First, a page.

Nebraska Governor's Mansion

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Nebraska Governor's Mansion
Nebraska Governor's Mansion.jpg
of Nebraska
Nebraska Governor's Mansion is located in Nebraska
Nebraska Governor's Mansion
Nebraska Governor's Mansion is located in the US
Nebraska Governor's Mansion
Location 1425 H St., Lincoln, Nebraska
Coordinates 40°48′23″N 96°42′1″W / 40.80639°N 96.70028°W / 40.80639; -96.70028Coordinates: 40°48′23″N 96°42′1″W / 40.80639°N 96.70028°W / 40.80639; -96.70028
Built 1957
Architect Solheim, Selmer A.; Broer, W.J., Construction Co.
Architectural style Classical Revival
NRHP Reference # 08000173[1]
Added to NRHP March 12, 2008

The Nebraska Governor's Mansion is the official residence of the Governor of Nebraska and his family. Located in Lincoln, Nebraska, it is a modified Georgian Colonial home which began operation as the governor's residence on March 17, 1958. Governor Victor E. Anderson was the first to live here. The architect was Selmer Solheim & Associates. The residence has 31 rooms, including 5 bedrooms and 12 bathrooms, 4 fireplaces and a 3-stall garage. It was added to the National Register of Historic Places in 2008.[1]

Former Nebraska First Gentleman Bill Orr led efforts to refurbish the mansion during the late 1980s.[2][3] Orr, who moved into the mansion with his wife, Governor Kay Orr, in 1987, had described the then interior decor as "early Holiday Inn" noting that "We can do better."[4] Bill Orr authored a cookbook, The First Gentleman's Cookbook, with all proceeds going to a $200,000 fund to renovate and refurbish the mansion.[2][4] Orr published recipes submitted by Barbara Bush, Nancy Reagan, Warren Buffett, Johnny Carson, Katharine Hepburn, Tom Osborne, and Dick Cavett in his cookbook.[2][4][5]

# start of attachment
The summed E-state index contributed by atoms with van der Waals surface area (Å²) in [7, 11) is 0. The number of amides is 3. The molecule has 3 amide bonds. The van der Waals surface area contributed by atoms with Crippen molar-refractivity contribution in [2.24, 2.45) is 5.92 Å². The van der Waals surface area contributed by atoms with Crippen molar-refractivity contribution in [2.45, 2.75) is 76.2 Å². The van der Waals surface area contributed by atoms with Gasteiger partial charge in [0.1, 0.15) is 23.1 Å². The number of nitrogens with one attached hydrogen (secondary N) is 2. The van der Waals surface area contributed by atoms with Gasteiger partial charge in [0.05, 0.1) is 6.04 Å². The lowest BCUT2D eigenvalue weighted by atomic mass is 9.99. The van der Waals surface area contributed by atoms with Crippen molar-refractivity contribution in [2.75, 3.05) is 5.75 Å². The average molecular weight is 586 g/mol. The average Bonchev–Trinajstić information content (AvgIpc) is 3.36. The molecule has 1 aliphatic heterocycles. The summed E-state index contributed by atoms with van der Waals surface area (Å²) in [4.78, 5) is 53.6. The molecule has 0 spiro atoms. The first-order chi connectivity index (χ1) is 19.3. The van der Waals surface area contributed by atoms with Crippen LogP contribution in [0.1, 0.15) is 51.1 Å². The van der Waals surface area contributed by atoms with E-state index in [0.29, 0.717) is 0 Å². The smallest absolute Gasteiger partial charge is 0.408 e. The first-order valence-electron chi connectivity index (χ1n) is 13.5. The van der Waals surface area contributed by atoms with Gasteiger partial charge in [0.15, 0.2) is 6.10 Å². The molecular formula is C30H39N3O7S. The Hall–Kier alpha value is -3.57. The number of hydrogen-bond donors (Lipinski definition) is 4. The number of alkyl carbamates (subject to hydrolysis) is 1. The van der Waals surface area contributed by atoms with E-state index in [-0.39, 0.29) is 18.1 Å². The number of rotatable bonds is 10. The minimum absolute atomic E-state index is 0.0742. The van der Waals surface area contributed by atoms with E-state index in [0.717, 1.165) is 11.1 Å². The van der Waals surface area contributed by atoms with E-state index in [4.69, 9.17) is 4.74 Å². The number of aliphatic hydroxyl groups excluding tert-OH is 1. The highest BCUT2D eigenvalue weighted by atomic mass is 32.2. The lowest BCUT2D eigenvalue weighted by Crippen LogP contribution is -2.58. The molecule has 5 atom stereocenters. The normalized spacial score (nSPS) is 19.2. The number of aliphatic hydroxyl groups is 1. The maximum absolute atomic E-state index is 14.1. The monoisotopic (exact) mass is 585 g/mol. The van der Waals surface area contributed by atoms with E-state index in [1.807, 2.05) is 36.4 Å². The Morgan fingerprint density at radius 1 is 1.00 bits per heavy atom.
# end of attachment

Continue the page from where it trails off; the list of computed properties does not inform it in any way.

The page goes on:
1. ^ a b National Park Service (2008-04-15). "National Register Information System". National Register of Historic Places. National Park Service. 
  2. ^ a b c Walton, Don (2013-05-05). "Bill Orr, first gentleman of Nebraska, dies at 78". Lincoln Journal Star. Retrieved 2013-06-03. 
  3. ^ Cole, Kevin (2013-05-05). "'First gentleman' Bill Orr known for service, quick wit". Omaha World-Herald. Retrieved 2013-06-03. 
  4. ^ a b c Schmidt, William E. (1988-10-21). "Nebraska's First Man Enjoys the Last Laughs". The New York Times. Retrieved 2013-06-03. 
  5. ^ Kaufman, Joanne (1988-12-12). "While Nebraska Governor Kay Orr Makes Policy, Husband Bill, Her 'First Gentleman,' Bakes Meat Loaf". People. Retrieved 2013-06-03. 


  • City of Lincoln, Nebraska Building Permit, #80261.
  • Lincoln City Directory, 1938.
  • Lincoln Journal and Star, 25 May 1952 – 6 May 1961.
  • Lincoln Junior League. An Architectural Album. Lincoln, Nebraska: 1979.
  • Lincoln Star, 17 May 1945 – 22 February 1961.
  • McAlester, Virginia and Lee McAlester. A Field Guide to American Houses. New York: Alfred A. Knopf, 1997.
  • McAlester, Virginia and Lee McAlester. A Field Guide to America’s Historic Neighborhoods and Museum Houses: The Western States. New York: Alfred A. Knopf, 1998.
  • McKee, James L. Remember When…Memories of Lincoln. Lincoln, Nebraska: J & L Lee Co., 1998.
  • Nebraska State Journal, 20 June 1899.
  • Omaha World-Herald, 13 May 1945 – 16 March 1958.
  • Poeschl, Peg. “Housing Nebraska’s Governors, 1854-1980.” Nebraska History, Vol. 61, No. 3, Fall, 1980.
  • Solheim, Selmer A. Business Papers, 1956-1967. Library/Archives Manuscript Collections. Nebraska State Historical Society, Lincoln, Nebraska.

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